Syria apparently has won half the battle against the leaders of the Western nations who want to launch a military strike against President Bashar Assad's turf over its alleged illegal use of chemical warfare weapons. On Thursday, David Cameron, British prime minister, lost a bid to convince his parliament that a strike against the Western Asian country was essential.
Cameron speaking in 2010
"The British Parliament doesn't wish to see British military action," Mr Cameron told parliament after the vote. "I get that and the government will act accordingly."
This, as members of the Syrian army moved to transfer its scud missiles, rockets, launchers and other arms of warfare to a safer spot, away from damage from an expected U.S.-led military strike.
On Thursday night, after languishing for more than seven hours of ceaseless of the need for a military strike, not to mention UK's direct participation in it, Mr Cameron lost to convince members of the House of Commons by a measly 13 votes.
Even as he so full of emotions explained that the military strike was "not about taking sides, not about invading, not about regime change," the British prime minister still failed to convince the majority.
"It's about chemical weapons. Our response to a war crime, nothing else."
"It's in Britain's national interest to maintain an international taboo about the use of chemical weapons on the battlefield," he argued.
Still, it was a lost battle. Particularly noteworthy was when some members of Mr Cameron's Conservative Party joined the Labour opposition just to get across their message in rejecting the military strike plan against Syria.
The UK is part of the 15-member state of the United Nations Security Council. It enjoys a permanent membership status along with China, Russia, France and the U.S.
Other member states include Australia, Argentina, Azerbaijan, Guatemala, Luxembourg, Morocco, Pakistan, Republic of Korea, Rwanda and Togo.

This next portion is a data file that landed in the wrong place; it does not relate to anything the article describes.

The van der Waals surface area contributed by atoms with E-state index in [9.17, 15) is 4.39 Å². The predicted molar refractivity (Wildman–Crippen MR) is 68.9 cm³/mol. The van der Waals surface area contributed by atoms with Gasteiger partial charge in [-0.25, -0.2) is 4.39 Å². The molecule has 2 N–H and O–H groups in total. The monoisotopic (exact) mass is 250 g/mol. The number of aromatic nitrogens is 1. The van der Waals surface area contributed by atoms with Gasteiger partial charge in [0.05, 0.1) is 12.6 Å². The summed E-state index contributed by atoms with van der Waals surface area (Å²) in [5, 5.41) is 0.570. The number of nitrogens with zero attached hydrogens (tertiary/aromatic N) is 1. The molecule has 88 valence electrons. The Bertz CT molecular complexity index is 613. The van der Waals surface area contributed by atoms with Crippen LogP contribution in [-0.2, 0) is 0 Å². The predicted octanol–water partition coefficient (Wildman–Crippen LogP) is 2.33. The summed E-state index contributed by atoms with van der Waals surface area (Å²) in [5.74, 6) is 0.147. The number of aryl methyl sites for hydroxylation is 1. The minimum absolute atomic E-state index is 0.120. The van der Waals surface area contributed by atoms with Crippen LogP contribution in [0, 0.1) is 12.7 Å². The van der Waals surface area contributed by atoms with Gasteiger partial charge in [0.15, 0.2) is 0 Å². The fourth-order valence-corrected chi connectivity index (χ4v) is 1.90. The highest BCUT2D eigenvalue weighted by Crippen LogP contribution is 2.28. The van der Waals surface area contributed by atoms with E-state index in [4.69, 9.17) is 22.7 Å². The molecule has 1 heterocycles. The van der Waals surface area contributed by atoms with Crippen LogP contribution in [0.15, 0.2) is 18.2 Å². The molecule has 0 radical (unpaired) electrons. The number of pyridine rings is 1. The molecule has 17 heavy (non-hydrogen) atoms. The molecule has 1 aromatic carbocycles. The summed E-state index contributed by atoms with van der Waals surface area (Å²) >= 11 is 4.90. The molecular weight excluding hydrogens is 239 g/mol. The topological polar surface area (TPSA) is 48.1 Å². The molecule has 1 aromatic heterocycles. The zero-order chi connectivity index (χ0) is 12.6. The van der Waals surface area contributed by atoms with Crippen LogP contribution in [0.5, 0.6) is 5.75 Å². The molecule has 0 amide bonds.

"The British Parliament, reflecting the views of the British people, does not want to see British military action," a grim-faced Mr Cameron said after the results of the voting came out.
France and U.S. Turn Cold Turkey, Too
Also earlier on Thursday, French President François Hollande said immediate air strikes against Syria will not "put an end" to "the escalation of violence" in that country.
François Hollande at the Forum Libération de Grenoble in January 2012
"Everything must be done to find a political solution but it will not arrive unless the Coalition is capable of acting as an alternative (government)," Mr Hollande said. "We will not get there unless the international community puts an end to this escalation of violence of which this chemical massacre is only one example."
His pronouncements were in exact reversal to the ones he made on Tuesday that France was "ready to punish those who took the iniquitous decision to gas innocent people."
U.S. President Barack Obama, also on Thursday, said he has not yet arrived at a conclusive decision to launch a military strike against Syria, claiming they are still studying evidences gathered by his national security team.
Syria Relocates War Weapons
In an apparent response to reports that the U.S. will still push its military strike threat sans a UN or ally support back-up, Syria has started to relocate its war weapons to safer locations.
An opposing force Scud launcher in the United States.
"Either the hardware is being transported to be stored elsewhere or it will remain constantly on the move to avoid being hit," activist Amer al-Qalamouni told Reuters.
Mr al-Qalamouni said they saw military personnel as well as missiles on the move.
"Most of the personnel in the base (in the Qalamoun area) appear to have left."
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